One way I save money on herbs and spices is to buy them at a store that sells them in bulk. I can buy the amount I need, often in larger amount for the price of the same thing in a small jar. I wash and refill the old spice bottles with the bulk spices. Who knew the jar added to much expense to the price of the stuff inside it?
Another way I save money is to grow herb plants. I have mint in pots on my patio, and Chinese and Genovese Basil, Cilantro tucked in my front garden.
Genovese Basil from my garden
Unfortunately, when the winter snows come, there go the garden fresh organic herbs. This year, I decided to take my cue from the small furry squirrels that are currently gathering nuts for their winter siesta and try my hand at preserving fresh herbs from my herb garden for winter.
The thing with drying herbs comes down to timing. It’s best that the moisture leaves the herb quickly for maximum flavor. However, if you dry the herb too long and at too high a temperature, you will fry the herb and lose a lot of the flavor in the process. I don’t recommend drying herbs in the oven or drying herbs in the microwave.
One way to get around this issue is to dry your herbs in an electric food dehydrator. Most electric food dehydrators have temperature controls and timers so you can easily set the dehydrator to do its thing and in a short amount of time come back to nice dry herbs ready for an airtight container in your pantry or cupboard. If you don’t own your own food dehydrator you might be able to borrow one from a friend or relative (just return it to the owner in a clean state in a reasonable amount of time please.)
I don’t use a food dehydrator to dry herbs for one simple reason: I don’t have one.
I still successfully dry fresh herbs without a food dehydrator. The key is to allow air to circulate around the herbs while they are drying so the herbs dry evenly and do not mildew due to moisture buildup. That’s why when I first tried drying herbs on a cookie sheet it didn’t work.
Three Cheap and Easy Ways to Dry Fresh Herbs
I wash garden herbs in a calendar and let them drain. Then I use one of three methods to dry my herbs.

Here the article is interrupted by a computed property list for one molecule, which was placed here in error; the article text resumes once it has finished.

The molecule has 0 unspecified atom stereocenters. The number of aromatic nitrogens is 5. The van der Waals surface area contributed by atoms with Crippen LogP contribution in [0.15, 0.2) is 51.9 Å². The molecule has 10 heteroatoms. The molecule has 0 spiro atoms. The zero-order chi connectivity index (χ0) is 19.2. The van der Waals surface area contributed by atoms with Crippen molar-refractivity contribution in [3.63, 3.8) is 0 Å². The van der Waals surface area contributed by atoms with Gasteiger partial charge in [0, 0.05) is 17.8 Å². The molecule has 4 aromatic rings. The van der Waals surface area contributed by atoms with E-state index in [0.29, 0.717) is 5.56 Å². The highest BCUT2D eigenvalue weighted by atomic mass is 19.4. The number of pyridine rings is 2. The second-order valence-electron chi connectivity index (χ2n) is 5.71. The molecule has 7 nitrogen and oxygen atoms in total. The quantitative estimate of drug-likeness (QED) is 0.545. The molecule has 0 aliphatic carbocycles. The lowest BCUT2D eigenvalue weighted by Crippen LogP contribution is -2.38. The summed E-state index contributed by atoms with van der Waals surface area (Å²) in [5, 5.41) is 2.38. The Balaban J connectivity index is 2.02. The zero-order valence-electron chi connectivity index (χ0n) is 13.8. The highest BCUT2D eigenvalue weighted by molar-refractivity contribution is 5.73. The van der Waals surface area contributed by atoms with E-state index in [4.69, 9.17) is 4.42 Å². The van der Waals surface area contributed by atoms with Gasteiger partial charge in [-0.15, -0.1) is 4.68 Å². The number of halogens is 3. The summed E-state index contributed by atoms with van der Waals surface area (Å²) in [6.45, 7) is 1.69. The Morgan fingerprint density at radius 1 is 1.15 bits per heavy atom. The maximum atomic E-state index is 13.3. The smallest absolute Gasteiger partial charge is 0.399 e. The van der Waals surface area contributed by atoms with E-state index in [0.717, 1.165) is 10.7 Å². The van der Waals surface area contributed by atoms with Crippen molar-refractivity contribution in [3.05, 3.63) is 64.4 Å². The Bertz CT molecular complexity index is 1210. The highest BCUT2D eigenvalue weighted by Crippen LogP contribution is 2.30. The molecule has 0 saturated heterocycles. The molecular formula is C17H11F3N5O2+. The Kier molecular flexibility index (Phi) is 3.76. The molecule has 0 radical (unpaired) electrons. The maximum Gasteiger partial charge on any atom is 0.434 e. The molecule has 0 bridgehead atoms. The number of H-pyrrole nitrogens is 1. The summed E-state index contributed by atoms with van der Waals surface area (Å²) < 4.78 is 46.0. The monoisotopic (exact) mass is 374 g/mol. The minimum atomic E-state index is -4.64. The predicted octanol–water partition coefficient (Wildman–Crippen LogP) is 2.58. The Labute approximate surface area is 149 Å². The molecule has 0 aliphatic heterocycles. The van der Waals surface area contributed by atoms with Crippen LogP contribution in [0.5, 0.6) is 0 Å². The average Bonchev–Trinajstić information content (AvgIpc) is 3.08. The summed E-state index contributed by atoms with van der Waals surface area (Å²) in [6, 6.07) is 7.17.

- Drying herbs in a paper bag. I pat the washed herbs dry or let them dry on a paper towel for a day. I put the herb leaves in a small paper bag (one herb per bag please) and put the bag in a cool dry place. Every once and awhile I shake the bag to loosen the herbs and check if they are completely dry or not. Once the herbs are completely dry, I transfer them to an airtight container (leftover spice bottles work well for this project) and store them in a cool dark place, such as a cupboard or pantry for further use. I use this method all the time.
I ask the grocery store for an empty wine bag to use for drying herbs.
- Hanging dried herbs. This works is best for drying herbs with small leaves like thyme, or when it is time to cut back the plants in your herb garden. I cut the stalks of the plant and tie them into a bundle using a rubber band, string, ribbon, etc. Then I hang the herb bundle upside down in a cool, dark and moisture free place to dry. Once the herbs are completely dry, I transfer the leaves to airtight containers and store them in a cool dark place, such as a cupboard or pantry for further use.
- Drying racks for herbs. You can buy an elevated drying rack or DIY an herb drying rack with a piece of cheesecloth or paper towel on a wire cake rake. I put the herbs on the drying rack and put the herb drying rack in a cool moisture free place to dry. You can cover the rack with an extra piece of cheesecloth if you are concerned about dust getting on your herbs while they are drying. Again, once the herbs are completely dry, I transfer the leaves to airtight containers and store them in a cool dark place, such as a cupboard or pantry for further use.
If you don’t have a garden, you can dry fresh grocery store herbs before they spoil.
How do you save money on herbs and spices?
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